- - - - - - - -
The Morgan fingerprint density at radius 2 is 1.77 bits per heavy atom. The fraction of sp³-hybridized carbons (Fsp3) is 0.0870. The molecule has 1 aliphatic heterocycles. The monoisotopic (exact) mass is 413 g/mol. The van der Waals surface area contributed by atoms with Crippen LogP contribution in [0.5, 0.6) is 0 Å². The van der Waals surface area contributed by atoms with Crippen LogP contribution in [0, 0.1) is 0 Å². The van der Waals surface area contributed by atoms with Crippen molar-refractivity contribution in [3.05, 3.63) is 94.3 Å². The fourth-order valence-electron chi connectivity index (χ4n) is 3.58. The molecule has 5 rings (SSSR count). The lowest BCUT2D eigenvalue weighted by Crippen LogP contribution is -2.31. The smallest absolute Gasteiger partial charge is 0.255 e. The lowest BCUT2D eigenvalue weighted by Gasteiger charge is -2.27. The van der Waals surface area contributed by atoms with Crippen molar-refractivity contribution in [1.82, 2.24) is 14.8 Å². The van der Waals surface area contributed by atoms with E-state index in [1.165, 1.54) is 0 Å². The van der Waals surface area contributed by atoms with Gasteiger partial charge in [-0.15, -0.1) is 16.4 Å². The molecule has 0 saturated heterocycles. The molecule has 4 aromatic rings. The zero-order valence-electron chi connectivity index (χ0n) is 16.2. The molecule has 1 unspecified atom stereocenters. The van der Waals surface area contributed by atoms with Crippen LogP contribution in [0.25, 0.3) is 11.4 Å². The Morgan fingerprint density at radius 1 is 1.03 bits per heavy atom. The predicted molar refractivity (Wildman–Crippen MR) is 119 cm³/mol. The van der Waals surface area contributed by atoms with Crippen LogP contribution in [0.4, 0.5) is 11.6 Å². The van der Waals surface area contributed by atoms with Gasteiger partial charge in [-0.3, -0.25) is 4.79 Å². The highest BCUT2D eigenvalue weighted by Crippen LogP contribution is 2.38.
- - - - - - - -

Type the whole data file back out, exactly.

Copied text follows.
The Morgan fingerprint density at radius 2 is 1.77 bits per heavy atom. The fraction of sp³-hybridized carbons (Fsp3) is 0.0870. The molecule has 1 aliphatic heterocycles. The monoisotopic (exact) mass is 413 g/mol. The van der Waals surface area contributed by atoms with Crippen LogP contribution in [0.5, 0.6) is 0 Å². The van der Waals surface area contributed by atoms with Crippen LogP contribution in [0, 0.1) is 0 Å². The van der Waals surface area contributed by atoms with Crippen molar-refractivity contribution in [3.05, 3.63) is 94.3 Å². The fourth-order valence-electron chi connectivity index (χ4n) is 3.58. The molecule has 5 rings (SSSR count). The lowest BCUT2D eigenvalue weighted by Crippen LogP contribution is -2.31. The smallest absolute Gasteiger partial charge is 0.255 e. The lowest BCUT2D eigenvalue weighted by Gasteiger charge is -2.27. The van der Waals surface area contributed by atoms with Crippen molar-refractivity contribution in [1.82, 2.24) is 14.8 Å². The van der Waals surface area contributed by atoms with E-state index in [1.165, 1.54) is 0 Å². The van der Waals surface area contributed by atoms with Gasteiger partial charge in [-0.15, -0.1) is 16.4 Å². The molecule has 0 saturated heterocycles. The molecule has 4 aromatic rings. The zero-order valence-electron chi connectivity index (χ0n) is 16.2. The molecule has 1 unspecified atom stereocenters. The van der Waals surface area contributed by atoms with Crippen LogP contribution in [0.25, 0.3) is 11.4 Å². The Morgan fingerprint density at radius 1 is 1.03 bits per heavy atom. The predicted molar refractivity (Wildman–Crippen MR) is 119 cm³/mol. The van der Waals surface area contributed by atoms with Crippen LogP contribution in [0.4, 0.5) is 11.6 Å². The van der Waals surface area contributed by atoms with Gasteiger partial charge in [-0.3, -0.25) is 4.79 Å². The highest BCUT2D eigenvalue weighted by Crippen LogP contribution is 2.38.